Rule Britannia: Women, Empire, and Victorian Writing (Paperback)Deirdre David (author)
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Deirdre David here explores women's role in the literature of the colonial and imperial British nation, both as writers and as subjects of representation.
David's inquiry juxtaposes the parliamentary speeches of Thomas Macaulay and the private letters of Emily Eden, a trial in Calcutta and the missionary literature of Victorian women, writing about thuggee and emigration to Australia. David shows how, in these texts and in novels such as Charlotte Bronte's Jane Eyre, Charles Dickens's Dombey and Son, Wilkie Collins's Moonstone, and H. Rider Haggard's She, the historical and symbolic roles of Victorian women were linked to the British enterprise abroad.
Rule Britannia traces this connection from the early nineteenth-century nostalgia for masculine adventure to later patriarchal anxieties about female cultural assertiveness. Missionary, governess, and moral ideal, promoting sacrifice for the good of the empire-such figures come into sharp relief as David discusses debates over English education in India, class conflicts sparked by colonization, and patriarchal responses to fears about feminism and race degeneration. In conclusion, she reveals how Victorian women, as writers and symbols of colonization, served as critics of empire.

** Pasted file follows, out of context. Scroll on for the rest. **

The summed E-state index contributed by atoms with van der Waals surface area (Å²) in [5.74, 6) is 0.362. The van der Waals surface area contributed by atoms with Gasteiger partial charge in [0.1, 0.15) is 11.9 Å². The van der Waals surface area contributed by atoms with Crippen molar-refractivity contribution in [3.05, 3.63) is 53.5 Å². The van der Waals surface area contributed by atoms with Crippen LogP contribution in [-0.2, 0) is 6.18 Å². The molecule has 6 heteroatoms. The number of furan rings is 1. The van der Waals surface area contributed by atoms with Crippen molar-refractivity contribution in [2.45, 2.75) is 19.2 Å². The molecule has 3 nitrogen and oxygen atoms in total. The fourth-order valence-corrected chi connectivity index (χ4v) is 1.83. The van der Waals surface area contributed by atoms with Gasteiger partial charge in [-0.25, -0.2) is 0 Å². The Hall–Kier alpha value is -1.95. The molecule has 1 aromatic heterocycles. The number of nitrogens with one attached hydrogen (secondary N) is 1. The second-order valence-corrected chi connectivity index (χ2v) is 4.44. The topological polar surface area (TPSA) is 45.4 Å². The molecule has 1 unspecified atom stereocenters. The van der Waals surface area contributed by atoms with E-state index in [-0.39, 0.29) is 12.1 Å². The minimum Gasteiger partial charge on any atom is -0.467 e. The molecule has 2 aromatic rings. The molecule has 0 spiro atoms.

Publisher: Cornell University Press
Number of pages: 256
Weight: 397 g
Dimensions: 229 x 152 x 14 mm
"Outstanding.... David shines in her close readings of particular texts and her rich cross-referencing to the present.... Her book contributes to our understanding of the complex interrelationships of gender, class, and race.... The sophistication and clarity of this work provides us with a model of thoughtful, theoretically informed criticism. I strongly recommend this book to anyone interested in Victorian literature."-- Martha Vicinus * Journal of English and Germanic Philology *